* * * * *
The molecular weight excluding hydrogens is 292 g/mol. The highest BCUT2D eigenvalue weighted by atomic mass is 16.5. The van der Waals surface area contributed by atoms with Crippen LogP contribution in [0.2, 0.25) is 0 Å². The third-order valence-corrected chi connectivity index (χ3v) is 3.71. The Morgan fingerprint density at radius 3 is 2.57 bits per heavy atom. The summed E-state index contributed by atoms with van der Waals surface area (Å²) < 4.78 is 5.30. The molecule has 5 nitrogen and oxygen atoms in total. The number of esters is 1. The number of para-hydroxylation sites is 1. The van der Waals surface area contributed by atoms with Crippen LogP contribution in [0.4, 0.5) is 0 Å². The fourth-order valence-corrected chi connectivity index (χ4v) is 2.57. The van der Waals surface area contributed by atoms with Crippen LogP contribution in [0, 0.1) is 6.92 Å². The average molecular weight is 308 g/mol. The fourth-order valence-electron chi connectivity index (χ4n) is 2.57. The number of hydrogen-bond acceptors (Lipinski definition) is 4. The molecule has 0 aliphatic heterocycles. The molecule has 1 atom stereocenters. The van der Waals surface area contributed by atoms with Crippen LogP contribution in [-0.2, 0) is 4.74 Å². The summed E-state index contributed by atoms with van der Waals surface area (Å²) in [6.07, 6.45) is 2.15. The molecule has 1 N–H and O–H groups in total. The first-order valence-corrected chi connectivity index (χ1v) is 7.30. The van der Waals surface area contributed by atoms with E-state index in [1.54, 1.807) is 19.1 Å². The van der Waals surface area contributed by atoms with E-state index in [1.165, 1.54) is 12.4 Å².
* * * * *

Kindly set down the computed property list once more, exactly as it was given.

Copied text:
The molecular weight excluding hydrogens is 292 g/mol. The highest BCUT2D eigenvalue weighted by atomic mass is 16.5. The van der Waals surface area contributed by atoms with Crippen LogP contribution in [0.2, 0.25) is 0 Å². The third-order valence-corrected chi connectivity index (χ3v) is 3.71. The Morgan fingerprint density at radius 3 is 2.57 bits per heavy atom. The summed E-state index contributed by atoms with van der Waals surface area (Å²) < 4.78 is 5.30. The molecule has 5 nitrogen and oxygen atoms in total. The number of esters is 1. The number of para-hydroxylation sites is 1. The van der Waals surface area contributed by atoms with Crippen LogP contribution in [0.4, 0.5) is 0 Å². The fourth-order valence-corrected chi connectivity index (χ4v) is 2.57. The van der Waals surface area contributed by atoms with Crippen LogP contribution in [0, 0.1) is 6.92 Å². The average molecular weight is 308 g/mol. The fourth-order valence-electron chi connectivity index (χ4n) is 2.57. The number of hydrogen-bond acceptors (Lipinski definition) is 4. The molecule has 0 aliphatic heterocycles. The molecule has 1 atom stereocenters. The van der Waals surface area contributed by atoms with Crippen LogP contribution in [-0.2, 0) is 4.74 Å². The summed E-state index contributed by atoms with van der Waals surface area (Å²) in [6.07, 6.45) is 2.15. The molecule has 1 N–H and O–H groups in total. The first-order valence-corrected chi connectivity index (χ1v) is 7.30. The van der Waals surface area contributed by atoms with E-state index in [1.54, 1.807) is 19.1 Å². The van der Waals surface area contributed by atoms with E-state index in [1.165, 1.54) is 12.4 Å².